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Open access

Simone Sabbatini, Ivan Mammarella, Nicola Arriga, Gerardo Fratini, Alexander Graf, Lukas Hörtnagl, Andreas Ibrom, Bernard Longdoz, Matthias Mauder, Lutz Merbold, Stefan Metzger, Leonardo Montagnani, Andrea Pitacco, Corinna Rebmann, Pavel Sedlák, Ladislav Šigut, Domenico Vitale and Dario Papale

Abstract

The eddy covariance is a powerful technique to estimate the surface-atmosphere exchange of different scalars at the ecosystem scale. The EC method is central to the ecosystem component of the Integrated Carbon Observation System, a monitoring network for greenhouse gases across the European Continent. The data processing sequence applied to the collected raw data is complex, and multiple robust options for the different steps are often available. For Integrated Carbon Observation System and similar networks, the standardisation of methods is essential to avoid methodological biases and improve comparability of the results. We introduce here the steps of the processing chain applied to the eddy covariance data of Integrated Carbon Observation System stations for the estimation of final CO2, water and energy fluxes, including the calculation of their uncertainties. The selected methods are discussed against valid alternative options in terms of suitability and respective drawbacks and advantages. The main challenge is to warrant standardised processing for all stations in spite of the large differences in e.g. ecosystem traits and site conditions. The main achievement of the Integrated Carbon Observation System eddy covariance data processing is making CO2 and energy flux results as comparable and reliable as possible, given the current micrometeorological understanding and the generally accepted state-of-the-art processing methods.

Open access

Daniela Franz, Manuel Acosta, Núria Altimir, Nicola Arriga, Dominique Arrouays, Marc Aubinet, Mika Aurela, Edward Ayres, Ana López-Ballesteros, Mireille Barbaste, Daniel Berveiller, Sébastien Biraud, Hakima Boukir, Timothy Brown, Christian Brümmer, Nina Buchmann, George Burba, Arnaud Carrara, Allessandro Cescatti, Eric Ceschia, Robert Clement, Edoardo Cremonese, Patrick Crill, Eva Darenova, Sigrid Dengel, Petra D’Odorico, Gianluca Filippa, Stefan Fleck, Gerardo Fratini, Roland Fuß, Bert Gielen, Sébastien Gogo, John Grace, Alexander Graf, Achim Grelle, Patrick Gross, Thomas Grünwald, Sami Haapanala, Markus Hehn, Bernard Heinesch, Jouni Heiskanen, Mathias Herbst, Christine Herschlein, Lukas Hörtnagl, Koen Hufkens, Andreas Ibrom, Claudy Jolivet, Lilian Joly, Michael Jones, Ralf Kiese, Leif Klemedtsson, Natascha Kljun, Katja Klumpp, Pasi Kolari, Olaf Kolle, Andrew Kowalski, Werner Kutsch, Tuomas Laurila, Anne de Ligne, Sune Linder, Anders Lindroth, Annalea Lohila, Bernhard Longdoz, Ivan Mammarella, Tanguy Manise, Sara Maraňón Jiménez, Giorgio Matteucci, Matthias Mauder, Philip Meier, Lutz Merbold, Simone Mereu, Stefan Metzger, Mirco Migliavacca, Meelis Mölder, Leonardo Montagnani, Christine Moureaux, David Nelson, Eiko Nemitz, Giacomo Nicolini, Mats B. Nilsson, Maarten Op de Beeck, Bruce Osborne, Mikaell Ottosson Löfvenius, Marian Pavelka, Matthias Peichl, Olli Peltola, Mari Pihlatie, Andrea Pitacco, Radek Pokorný, Jukka Pumpanen, Céline Ratié, Corinna Rebmann, Marilyn Roland, Simone Sabbatini, Nicolas P.A. Saby, Matthew Saunders, Hans Peter Schmid, Marion Schrumpf, Pavel Sedlák, Penelope Serrano Ortiz, Lukas Siebicke, Ladislav Šigut, Hanna Silvennoinen, Guillaume Simioni, Ute Skiba, Oliver Sonnentag, Kamel Soudani, Patrice Soulé, Rainer Steinbrecher, Tiphaine Tallec, Anne Thimonier, Eeva-Stiina Tuittila, Juha-Pekka Tuovinen, Patrik Vestin, Gaëlle Vincent, Caroline Vincke, Domenico Vitale, Peter Waldner, Per Weslien, Lisa Wingate, Georg Wohlfahrt, Mark Zahniser and Timo Vesala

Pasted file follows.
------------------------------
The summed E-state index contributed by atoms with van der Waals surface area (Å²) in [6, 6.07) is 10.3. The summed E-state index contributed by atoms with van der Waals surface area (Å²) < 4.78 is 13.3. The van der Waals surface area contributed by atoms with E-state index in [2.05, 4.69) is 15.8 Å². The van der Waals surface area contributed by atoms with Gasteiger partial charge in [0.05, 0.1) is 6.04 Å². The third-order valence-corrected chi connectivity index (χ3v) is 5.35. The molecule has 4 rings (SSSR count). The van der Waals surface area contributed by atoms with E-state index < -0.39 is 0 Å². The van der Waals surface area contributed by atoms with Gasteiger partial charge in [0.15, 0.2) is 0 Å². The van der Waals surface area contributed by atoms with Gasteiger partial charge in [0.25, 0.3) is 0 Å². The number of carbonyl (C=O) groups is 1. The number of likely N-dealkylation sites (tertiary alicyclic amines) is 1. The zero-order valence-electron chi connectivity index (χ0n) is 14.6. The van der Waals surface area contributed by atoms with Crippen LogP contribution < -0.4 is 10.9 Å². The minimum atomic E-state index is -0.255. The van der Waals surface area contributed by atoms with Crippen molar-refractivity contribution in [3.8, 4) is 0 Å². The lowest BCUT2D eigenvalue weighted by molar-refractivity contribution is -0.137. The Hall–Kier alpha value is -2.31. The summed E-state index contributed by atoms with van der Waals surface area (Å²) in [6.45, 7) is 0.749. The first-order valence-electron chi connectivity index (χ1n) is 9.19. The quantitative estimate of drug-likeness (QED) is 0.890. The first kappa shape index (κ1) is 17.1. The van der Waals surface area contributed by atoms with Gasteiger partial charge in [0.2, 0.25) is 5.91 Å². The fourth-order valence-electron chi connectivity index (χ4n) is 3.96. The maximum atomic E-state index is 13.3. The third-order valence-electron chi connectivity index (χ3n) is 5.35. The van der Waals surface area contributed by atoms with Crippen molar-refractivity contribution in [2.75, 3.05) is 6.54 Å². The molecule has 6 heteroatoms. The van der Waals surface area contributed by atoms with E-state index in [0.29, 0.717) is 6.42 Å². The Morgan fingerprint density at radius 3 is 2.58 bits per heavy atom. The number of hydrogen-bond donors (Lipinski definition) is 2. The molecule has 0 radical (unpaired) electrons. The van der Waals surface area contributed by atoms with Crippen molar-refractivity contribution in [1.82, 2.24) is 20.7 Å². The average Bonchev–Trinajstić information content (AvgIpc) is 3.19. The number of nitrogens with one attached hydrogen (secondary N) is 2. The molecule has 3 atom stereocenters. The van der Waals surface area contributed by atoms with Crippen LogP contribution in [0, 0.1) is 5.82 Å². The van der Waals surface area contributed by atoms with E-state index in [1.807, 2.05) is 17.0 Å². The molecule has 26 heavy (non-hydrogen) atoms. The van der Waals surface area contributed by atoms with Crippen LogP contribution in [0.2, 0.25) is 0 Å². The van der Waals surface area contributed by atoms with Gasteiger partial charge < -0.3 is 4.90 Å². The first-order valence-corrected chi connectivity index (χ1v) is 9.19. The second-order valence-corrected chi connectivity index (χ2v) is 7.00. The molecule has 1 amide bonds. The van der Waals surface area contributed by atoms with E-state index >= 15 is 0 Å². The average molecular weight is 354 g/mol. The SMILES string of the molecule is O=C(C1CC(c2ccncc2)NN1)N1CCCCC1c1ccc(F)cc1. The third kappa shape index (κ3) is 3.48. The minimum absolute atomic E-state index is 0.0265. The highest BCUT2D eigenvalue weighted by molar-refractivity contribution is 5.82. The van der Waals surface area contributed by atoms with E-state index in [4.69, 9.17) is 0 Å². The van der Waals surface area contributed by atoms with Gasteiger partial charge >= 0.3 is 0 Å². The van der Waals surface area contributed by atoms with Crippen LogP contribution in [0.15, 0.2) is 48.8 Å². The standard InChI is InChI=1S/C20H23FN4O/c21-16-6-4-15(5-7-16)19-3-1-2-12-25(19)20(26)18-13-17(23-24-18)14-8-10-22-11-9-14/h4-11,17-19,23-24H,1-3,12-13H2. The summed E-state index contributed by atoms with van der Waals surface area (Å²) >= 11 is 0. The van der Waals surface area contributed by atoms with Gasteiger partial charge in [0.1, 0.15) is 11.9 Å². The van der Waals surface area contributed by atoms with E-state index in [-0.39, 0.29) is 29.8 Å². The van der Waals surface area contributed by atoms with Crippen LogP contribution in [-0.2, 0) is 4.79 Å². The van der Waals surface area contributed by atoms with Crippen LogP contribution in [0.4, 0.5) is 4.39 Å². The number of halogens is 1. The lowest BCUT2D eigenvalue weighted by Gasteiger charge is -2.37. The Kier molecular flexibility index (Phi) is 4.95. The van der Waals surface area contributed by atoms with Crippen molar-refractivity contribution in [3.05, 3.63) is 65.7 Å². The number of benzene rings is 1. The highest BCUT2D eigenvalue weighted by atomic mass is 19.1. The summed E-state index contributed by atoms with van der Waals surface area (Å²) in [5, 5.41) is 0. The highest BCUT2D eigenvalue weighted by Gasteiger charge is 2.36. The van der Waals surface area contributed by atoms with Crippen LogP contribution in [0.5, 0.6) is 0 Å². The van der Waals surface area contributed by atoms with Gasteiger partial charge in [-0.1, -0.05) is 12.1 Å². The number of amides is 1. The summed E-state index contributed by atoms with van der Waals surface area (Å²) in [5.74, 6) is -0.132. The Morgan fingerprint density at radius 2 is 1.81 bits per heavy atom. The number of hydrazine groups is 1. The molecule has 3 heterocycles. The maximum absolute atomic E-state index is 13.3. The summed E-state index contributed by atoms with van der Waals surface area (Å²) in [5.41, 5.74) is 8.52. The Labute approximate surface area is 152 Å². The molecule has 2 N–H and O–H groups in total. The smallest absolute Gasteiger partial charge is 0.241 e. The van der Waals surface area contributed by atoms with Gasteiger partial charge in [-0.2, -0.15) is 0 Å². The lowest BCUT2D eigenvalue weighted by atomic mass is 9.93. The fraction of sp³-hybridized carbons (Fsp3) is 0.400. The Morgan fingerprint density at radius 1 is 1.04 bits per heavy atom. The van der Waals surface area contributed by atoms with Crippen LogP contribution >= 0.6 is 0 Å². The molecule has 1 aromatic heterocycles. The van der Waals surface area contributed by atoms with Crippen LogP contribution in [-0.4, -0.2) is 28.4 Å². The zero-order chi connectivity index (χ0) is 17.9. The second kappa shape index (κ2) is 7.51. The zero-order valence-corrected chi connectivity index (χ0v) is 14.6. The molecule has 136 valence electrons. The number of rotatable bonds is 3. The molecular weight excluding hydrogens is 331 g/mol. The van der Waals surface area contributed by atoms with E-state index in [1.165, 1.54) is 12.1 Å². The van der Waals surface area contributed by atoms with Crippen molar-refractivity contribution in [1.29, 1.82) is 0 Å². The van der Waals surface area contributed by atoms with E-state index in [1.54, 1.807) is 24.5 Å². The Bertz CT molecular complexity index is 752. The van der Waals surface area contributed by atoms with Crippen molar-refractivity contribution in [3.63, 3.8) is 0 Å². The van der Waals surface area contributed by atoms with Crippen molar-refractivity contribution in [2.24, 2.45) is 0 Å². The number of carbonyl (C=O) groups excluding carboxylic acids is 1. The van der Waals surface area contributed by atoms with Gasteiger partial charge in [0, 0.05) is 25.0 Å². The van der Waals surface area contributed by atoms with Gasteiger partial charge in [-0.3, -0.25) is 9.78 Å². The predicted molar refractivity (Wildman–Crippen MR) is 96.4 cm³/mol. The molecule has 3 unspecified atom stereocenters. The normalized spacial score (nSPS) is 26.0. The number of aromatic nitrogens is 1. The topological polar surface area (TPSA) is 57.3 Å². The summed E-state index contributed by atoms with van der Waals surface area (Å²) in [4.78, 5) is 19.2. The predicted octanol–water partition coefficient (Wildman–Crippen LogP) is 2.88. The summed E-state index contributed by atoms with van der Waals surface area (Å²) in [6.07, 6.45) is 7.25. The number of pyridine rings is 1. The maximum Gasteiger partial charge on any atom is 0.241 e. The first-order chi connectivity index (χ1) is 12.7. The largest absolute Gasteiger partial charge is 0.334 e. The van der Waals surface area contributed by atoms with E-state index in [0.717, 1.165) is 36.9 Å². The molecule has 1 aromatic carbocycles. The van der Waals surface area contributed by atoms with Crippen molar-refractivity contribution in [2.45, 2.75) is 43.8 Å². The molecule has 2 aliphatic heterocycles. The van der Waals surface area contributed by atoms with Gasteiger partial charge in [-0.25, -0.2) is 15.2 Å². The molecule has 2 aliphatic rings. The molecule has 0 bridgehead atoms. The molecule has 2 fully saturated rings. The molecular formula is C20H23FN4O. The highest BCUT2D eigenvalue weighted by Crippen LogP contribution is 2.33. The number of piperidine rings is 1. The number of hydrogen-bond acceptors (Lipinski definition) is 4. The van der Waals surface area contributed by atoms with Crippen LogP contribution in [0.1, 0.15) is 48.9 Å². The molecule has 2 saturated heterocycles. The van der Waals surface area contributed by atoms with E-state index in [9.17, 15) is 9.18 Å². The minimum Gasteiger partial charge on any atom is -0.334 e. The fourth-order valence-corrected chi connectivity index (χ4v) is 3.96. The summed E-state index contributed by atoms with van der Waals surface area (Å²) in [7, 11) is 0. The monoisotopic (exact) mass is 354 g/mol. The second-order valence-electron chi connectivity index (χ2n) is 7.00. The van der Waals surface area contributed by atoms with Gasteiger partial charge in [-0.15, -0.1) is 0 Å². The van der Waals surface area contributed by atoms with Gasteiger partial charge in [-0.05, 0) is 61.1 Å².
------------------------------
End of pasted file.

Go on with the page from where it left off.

Abstract

Research infrastructures play a key role in launching a new generation of integrated long-term, geographically distributed observation programmes designed to monitor climate change, better understand its impacts on global ecosystems, and evaluate possible mitigation and adaptation strategies. The pan-European Integrated Carbon Observation System combines carbon and greenhouse gas (GHG; CO2, CH4, N2O, H2O) observations within the atmosphere, terrestrial ecosystems and oceans. High-precision measurements are obtained using standardised methodologies, are centrally processed and openly available in a traceable and verifiable fashion in combination with detailed metadata. The Integrated Carbon Observation System ecosystem station network aims to sample climate and land-cover variability across Europe. In addition to GHG flux measurements, a large set of complementary data (including management practices, vegetation and soil characteristics) is collected to support the interpretation, spatial upscaling and modelling of observed ecosystem carbon and GHG dynamics. The applied sampling design was developed and formulated in protocols by the scientific community, representing a trade-off between an ideal dataset and practical feasibility. The use of open-access, high-quality and multi-level data products by different user communities is crucial for the Integrated Carbon Observation System in order to achieve its scientific potential and societal value.